Swamy feels there is nothing wrong in creating a fake account and keeping a tab on your child’s social media activities. It’s important because the various challenges and trends that people accept on social media platforms can turn fatal and young adults don’t have the maturity to understand the seriousness of this. 

“For instance, the Blue Whale challenge episode was a scary one. That time we were in Kuala Lumpur and my daughter had just joined an international school in 4th standard. Many of her Chinese and Malay friends had handsets of their own and Blue Whale, along with one horror game where a granny ghost comes home and kills you if you don’t follow the instructions, were topics that were widely discussed. Thankfully, the parents’ counsel intervened, and the situation was dealt with sensitively,” said Swamy.  

An experience shared by a Bengaluru-based journalist perfectly sums up why one must not believe or get affected by what one sees on “fun but fake” platforms like Facebook or Instagram. “A few years back I, along with my partner, went on a trip with some other couples. Not everyone knew everyone, but we tried our best to connect. I was particularly miffed at a guy who kept ill-treating and demeaning his wife throughout the trip. He was a control freak who did not respect his wife’s opinions. But since the girl was not reacting, I had no right to intervene. I was aghast when after the trip I saw both posting extremely happy ‘couple pictures’ from the trip. That couple is still a part of my friend circle, absolutely nothing has changed, and their happy couple pictures still pop on my timeline from time to time. It’s both, sad, and annoying. But it’s a perfect example of why one must not get affected by what one sees on social media. And if you can cut down on your time on social media, that would be better for your physical, mental, and emotional health.”

This story is a part of our series on mental health. In the series, you can read the following stories and interviews:

Jerry Pinto, Amandeep Sandhu, Shampa Sengupta, Shyam Mithiya, Anjana Deshpande, Tanika Godbole, Karishma Upadhyay and Kiranjit Kaur

The voices among us – a series of interviews on mental health

Actor Sushant Singh Rajput’s death and what followed thereafter gave an immediate impetus to do this series of interviews. We wanted to share real, lived experiences of people as well as mental health professionals.

The conversations that followed the actor’s death were certainly shocking, especially ones on the lines of ‘A person who has everything, how can he or she be depressed?’ But I did not have to look far, I had to only look within. Just a decade or so ago I had met a man on a date, and he had revealed in the course of that evening that he was bipolar. My own knowledge or the lack of it on what it means to be bipolar, was embarrassing to say the least.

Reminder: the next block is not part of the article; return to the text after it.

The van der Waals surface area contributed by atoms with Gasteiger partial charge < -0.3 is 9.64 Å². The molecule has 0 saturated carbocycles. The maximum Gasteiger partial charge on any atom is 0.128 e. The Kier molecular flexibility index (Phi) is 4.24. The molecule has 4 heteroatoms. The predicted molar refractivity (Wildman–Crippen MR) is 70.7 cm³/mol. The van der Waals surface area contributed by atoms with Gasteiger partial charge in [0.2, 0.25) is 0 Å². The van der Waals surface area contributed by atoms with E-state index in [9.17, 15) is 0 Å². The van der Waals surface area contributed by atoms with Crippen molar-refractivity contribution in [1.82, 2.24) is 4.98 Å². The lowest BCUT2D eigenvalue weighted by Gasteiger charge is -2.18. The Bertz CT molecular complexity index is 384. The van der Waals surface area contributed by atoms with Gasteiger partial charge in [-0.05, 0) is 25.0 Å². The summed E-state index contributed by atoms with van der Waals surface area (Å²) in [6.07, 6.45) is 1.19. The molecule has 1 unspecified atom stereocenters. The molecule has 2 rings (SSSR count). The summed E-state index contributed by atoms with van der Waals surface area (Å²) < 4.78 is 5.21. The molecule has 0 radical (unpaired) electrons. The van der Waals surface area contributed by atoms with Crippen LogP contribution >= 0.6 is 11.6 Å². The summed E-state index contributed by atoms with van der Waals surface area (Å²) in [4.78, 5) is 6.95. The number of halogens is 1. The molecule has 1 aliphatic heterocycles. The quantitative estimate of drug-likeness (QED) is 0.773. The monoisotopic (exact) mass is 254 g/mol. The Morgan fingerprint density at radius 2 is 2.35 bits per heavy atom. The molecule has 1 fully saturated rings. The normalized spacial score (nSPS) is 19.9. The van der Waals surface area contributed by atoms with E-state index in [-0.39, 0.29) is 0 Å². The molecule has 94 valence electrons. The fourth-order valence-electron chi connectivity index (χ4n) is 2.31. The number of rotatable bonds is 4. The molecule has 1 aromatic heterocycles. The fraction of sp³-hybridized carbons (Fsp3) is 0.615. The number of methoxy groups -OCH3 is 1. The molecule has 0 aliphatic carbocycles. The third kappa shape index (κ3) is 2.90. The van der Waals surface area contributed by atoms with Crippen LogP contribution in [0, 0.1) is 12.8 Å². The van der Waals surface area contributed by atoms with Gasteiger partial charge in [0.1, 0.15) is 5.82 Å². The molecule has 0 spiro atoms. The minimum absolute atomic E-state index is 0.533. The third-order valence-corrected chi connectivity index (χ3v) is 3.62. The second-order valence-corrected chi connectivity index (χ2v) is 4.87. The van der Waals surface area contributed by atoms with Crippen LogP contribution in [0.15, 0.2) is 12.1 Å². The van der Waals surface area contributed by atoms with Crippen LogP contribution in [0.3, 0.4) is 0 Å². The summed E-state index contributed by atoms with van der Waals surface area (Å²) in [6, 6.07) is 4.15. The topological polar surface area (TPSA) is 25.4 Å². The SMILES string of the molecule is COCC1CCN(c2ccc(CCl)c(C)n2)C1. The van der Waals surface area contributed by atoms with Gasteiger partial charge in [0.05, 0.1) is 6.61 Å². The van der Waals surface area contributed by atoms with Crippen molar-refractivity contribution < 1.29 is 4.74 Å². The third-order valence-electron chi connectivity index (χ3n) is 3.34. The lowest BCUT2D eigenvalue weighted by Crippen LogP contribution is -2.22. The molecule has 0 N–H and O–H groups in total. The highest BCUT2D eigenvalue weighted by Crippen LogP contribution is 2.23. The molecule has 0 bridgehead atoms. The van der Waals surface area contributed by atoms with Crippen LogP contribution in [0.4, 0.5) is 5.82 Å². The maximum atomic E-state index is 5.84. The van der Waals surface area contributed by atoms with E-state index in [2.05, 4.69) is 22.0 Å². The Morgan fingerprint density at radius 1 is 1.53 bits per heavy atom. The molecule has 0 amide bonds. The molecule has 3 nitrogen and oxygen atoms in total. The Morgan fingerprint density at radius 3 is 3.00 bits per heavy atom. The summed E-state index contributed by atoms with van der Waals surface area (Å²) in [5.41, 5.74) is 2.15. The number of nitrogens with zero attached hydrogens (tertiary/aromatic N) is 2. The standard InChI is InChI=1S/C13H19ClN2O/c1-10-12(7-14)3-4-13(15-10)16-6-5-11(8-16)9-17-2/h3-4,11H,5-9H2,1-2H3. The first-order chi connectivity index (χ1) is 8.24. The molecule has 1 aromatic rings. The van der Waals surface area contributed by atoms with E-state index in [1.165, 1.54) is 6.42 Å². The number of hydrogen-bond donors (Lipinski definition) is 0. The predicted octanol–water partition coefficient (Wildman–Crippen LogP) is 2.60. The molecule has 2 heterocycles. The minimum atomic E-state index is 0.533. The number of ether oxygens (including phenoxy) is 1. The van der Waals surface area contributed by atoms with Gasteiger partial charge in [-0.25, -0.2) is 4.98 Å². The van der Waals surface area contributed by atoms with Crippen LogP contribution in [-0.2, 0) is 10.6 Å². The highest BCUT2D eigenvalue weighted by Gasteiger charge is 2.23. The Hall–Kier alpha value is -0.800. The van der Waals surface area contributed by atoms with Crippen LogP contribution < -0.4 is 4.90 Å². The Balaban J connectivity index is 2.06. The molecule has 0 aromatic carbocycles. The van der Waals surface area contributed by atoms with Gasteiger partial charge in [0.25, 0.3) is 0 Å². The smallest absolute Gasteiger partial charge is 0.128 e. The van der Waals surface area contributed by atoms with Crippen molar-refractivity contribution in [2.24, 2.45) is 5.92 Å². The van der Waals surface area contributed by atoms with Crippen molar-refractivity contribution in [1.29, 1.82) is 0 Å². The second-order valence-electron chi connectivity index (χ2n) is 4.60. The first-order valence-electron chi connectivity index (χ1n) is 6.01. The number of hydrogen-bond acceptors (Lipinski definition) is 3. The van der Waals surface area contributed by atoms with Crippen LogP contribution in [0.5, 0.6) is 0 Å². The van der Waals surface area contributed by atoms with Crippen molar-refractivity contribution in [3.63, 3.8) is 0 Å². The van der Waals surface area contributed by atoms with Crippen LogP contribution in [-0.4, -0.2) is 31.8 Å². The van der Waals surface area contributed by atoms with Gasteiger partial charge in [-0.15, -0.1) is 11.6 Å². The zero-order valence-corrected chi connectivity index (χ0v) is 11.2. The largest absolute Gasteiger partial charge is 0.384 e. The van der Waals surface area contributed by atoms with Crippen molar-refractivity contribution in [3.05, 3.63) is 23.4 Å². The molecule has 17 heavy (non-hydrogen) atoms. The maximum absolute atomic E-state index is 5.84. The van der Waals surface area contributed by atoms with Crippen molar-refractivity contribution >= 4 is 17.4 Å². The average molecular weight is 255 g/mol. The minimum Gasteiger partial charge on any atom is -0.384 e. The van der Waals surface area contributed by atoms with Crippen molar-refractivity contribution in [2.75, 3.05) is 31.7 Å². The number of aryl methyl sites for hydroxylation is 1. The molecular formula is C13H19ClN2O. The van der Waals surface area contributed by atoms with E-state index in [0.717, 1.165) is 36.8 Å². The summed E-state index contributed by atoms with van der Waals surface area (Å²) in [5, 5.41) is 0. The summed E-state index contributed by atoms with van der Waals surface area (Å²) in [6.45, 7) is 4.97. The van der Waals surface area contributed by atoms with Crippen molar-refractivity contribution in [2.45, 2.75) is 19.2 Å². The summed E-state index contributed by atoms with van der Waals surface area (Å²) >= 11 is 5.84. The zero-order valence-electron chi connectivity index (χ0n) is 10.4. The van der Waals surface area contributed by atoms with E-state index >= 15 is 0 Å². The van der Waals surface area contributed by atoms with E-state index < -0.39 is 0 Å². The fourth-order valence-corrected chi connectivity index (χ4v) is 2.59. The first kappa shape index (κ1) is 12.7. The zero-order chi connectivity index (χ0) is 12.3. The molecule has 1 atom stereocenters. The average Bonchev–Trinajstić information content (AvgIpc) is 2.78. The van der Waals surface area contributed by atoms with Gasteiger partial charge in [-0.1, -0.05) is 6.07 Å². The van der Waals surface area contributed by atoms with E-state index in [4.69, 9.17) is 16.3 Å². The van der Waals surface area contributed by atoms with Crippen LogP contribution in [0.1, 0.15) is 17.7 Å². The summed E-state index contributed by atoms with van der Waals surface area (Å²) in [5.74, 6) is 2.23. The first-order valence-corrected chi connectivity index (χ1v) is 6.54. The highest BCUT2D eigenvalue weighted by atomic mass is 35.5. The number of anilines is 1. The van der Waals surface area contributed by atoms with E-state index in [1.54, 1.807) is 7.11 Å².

I asked him – ‘You mean, you wear bifocal lenses?’ I do not know, how, after reading Virginia Woolf and Sylvia Plath, I could have been so ignorant. What I found helpful at that point in time, were blogs, books (memoirs and first-person narratives) that told the story of what it meant to have a mental illness with honesty, without judgement and with empathy.

I loved reading Jerry Pinto’s Em and the Big Hoom, and followed it up with A Book of Light, The Bell Jar, Prozac Nation, Mind on Fire, I’ve Never Been (Un) Happier. I kept adding blogs and books to my to-do reading list and with every book that I read, I found my understanding of mental health issues and sense of empathy growing several inches.

I also learned a lot from my relationship with the young man and from what he so honestly shared with me.

So think of these interviews as a pool of resources. Come to these interviews as and how you like — to hear voices that speak to you, to find shared, common ground, out of curiosity, to explore your own self, or to broaden your horizons. There’s no judgement here or an attempt to preach.

The voices are so clear, brilliant, and brimming with the poetry of life — I found myself richer for having had these conversations with each person I interviewed.

In the series, you can read the following stories and interviews:

Jerry PintoAmandeep SandhuShampa SenguptaShyam MithiyaAnjana DeshpandeTanika GodboleKarishma Upadhyay and Kiranjit Kaur

Prerna Shah